“Not frozen fish sticks again, dad!” Nicole knows she is whining but she is tired of the
bland meat, and fish sticks have way too much crunch. “Besides, can’t fish make you sick?” she
asks. “Don’t they have mercury in them?”
Nicole’s dad closes the oven door on the
baking sheet of fish sticks, sighing as he looks
at her. “Mercury in fish can make you ill, but
not these fish sticks,” he assures his daughter.
“How do you know which fish are safe to
eat? Are there guidelines out there for what
“Let’s look it up online.”
Nicole starts searching for “mercury in
fish.” Her search brings up plenty of Web
sites, but two Web pages catch her attention,
one from the U.S. Environmental Protection
Agency (EPA), and the other from the U.S.
Food and Drug Administration (FDA). She is
confused because the two agencies give different numbers for safe levels of mercury.
By Mary Alexandra Agner
“What did you find?” her father asks.
“Well, it turns out all fish have some mer-
cury in them. But the EPA and the FDA give
different kinds of numbers. The FDA says that
grocery stores should not sell fish that has
more than 1 part per million of mercury. The
EPA says not to eat more than 0.1 microgram
of mercury per day per kilogram of your body
mass. Microgram! That’s one millionth of a
gram, so 0.1 microgram is really small!”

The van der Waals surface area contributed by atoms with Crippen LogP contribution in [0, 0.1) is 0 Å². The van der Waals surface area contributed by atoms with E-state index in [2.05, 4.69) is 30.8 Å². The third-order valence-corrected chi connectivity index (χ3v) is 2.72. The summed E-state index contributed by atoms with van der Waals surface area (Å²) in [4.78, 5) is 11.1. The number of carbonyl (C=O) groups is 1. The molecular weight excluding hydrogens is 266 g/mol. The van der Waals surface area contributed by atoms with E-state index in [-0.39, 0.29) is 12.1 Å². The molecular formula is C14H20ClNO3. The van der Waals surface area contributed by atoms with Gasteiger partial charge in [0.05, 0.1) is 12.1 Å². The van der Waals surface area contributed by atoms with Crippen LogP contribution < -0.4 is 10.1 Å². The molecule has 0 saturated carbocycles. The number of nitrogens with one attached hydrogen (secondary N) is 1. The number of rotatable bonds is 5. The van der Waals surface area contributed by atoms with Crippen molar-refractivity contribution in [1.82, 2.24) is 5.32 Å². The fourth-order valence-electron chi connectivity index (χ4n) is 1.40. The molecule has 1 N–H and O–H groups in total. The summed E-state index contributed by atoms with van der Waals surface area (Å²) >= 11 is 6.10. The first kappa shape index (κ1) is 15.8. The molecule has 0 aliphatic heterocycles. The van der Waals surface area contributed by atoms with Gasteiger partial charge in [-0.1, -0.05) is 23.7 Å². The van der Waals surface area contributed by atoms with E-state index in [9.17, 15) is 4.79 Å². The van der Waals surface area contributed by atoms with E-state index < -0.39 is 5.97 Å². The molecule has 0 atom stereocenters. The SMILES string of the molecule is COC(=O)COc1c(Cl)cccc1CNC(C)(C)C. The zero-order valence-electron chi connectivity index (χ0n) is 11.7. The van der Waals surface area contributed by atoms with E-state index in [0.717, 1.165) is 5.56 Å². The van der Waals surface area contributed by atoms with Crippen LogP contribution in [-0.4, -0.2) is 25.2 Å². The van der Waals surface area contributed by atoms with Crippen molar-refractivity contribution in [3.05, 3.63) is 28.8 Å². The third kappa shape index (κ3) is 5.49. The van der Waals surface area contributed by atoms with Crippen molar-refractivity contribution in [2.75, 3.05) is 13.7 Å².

“Is there anything else?”
“Hmm, I found a color-coded table that lists
fish by their mercury content—high, average,
low. It’s safer to eat shrimp, sardines, tilapia,
and a dozen other fish. We should avoid tile-
fish, shark, and tuna. Tuna? I eat tuna at least
once a week.”
Her dad clears his throat, eyeing the cans of
albacore in the food pantry. “Anything more
“They just say tuna has high levels of mer-
cury,” she says. “But isn’t tuna safe? And how
do fish get mercury inside them in the first
place?” She resumes her search on the tablet.
It’s easy to find out how mercury gets into
fish, Nicole learns. Tiny organisms, called
plankton, ingest mercury, and they are eaten
by small fish, which are eaten by other fish,
passing the mercury on to each other up the
food chain (Fig. 1).
“It turns out tuna will eat anything. And I
guess that’s why they have so much mercury.
They eat fish that probably already ate some
plankton or other fish with mercury in it. And
the International Union for Conservation of
Nature says the tuna population is decreasing
because they are overfished.”
“So those are two reasons not to eat tuna,”
her dad says.
“But the real culprit is not just plain mercury,” Nicole says. “It’s a form of mercury
called methylmercury (CH3Hg+).”